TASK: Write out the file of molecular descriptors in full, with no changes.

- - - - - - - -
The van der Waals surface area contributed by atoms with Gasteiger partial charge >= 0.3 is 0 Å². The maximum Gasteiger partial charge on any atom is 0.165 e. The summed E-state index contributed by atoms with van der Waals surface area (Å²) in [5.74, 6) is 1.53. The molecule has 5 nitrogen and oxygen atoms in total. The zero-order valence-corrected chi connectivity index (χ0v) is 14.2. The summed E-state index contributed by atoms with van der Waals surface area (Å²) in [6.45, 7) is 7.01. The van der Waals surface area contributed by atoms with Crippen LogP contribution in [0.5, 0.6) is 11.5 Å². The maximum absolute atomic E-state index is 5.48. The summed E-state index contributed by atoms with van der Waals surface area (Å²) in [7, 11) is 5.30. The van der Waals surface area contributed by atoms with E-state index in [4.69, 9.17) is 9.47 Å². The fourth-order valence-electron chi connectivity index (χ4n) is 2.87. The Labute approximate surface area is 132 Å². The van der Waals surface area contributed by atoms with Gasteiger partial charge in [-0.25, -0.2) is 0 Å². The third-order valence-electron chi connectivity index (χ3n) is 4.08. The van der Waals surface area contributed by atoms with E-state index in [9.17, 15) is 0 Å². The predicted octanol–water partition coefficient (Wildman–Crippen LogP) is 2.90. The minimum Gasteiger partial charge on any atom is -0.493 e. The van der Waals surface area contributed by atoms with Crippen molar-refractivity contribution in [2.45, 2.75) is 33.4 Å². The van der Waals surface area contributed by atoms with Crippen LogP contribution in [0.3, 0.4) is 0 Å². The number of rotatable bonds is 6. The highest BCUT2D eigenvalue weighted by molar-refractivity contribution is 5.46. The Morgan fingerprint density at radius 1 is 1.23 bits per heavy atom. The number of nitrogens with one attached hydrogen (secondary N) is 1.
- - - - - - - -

The van der Waals surface area contributed by atoms with Gasteiger partial charge >= 0.3 is 0 Å². The maximum Gasteiger partial charge on any atom is 0.165 e. The summed E-state index contributed by atoms with van der Waals surface area (Å²) in [5.74, 6) is 1.53. The molecule has 5 nitrogen and oxygen atoms in total. The zero-order valence-corrected chi connectivity index (χ0v) is 14.2. The summed E-state index contributed by atoms with van der Waals surface area (Å²) in [6.45, 7) is 7.01. The van der Waals surface area contributed by atoms with Crippen LogP contribution in [0.5, 0.6) is 11.5 Å². The maximum absolute atomic E-state index is 5.48. The summed E-state index contributed by atoms with van der Waals surface area (Å²) in [7, 11) is 5.30. The van der Waals surface area contributed by atoms with E-state index in [4.69, 9.17) is 9.47 Å². The fourth-order valence-electron chi connectivity index (χ4n) is 2.87. The Labute approximate surface area is 132 Å². The van der Waals surface area contributed by atoms with Gasteiger partial charge in [-0.25, -0.2) is 0 Å². The third-order valence-electron chi connectivity index (χ3n) is 4.08. The van der Waals surface area contributed by atoms with E-state index in [9.17, 15) is 0 Å². The predicted octanol–water partition coefficient (Wildman–Crippen LogP) is 2.90. The minimum Gasteiger partial charge on any atom is -0.493 e. The van der Waals surface area contributed by atoms with Crippen molar-refractivity contribution in [2.45, 2.75) is 33.4 Å². The van der Waals surface area contributed by atoms with Crippen LogP contribution in [0.3, 0.4) is 0 Å². The number of rotatable bonds is 6. The highest BCUT2D eigenvalue weighted by molar-refractivity contribution is 5.46. The Morgan fingerprint density at radius 1 is 1.23 bits per heavy atom. The number of nitrogens with one attached hydrogen (secondary N) is 1.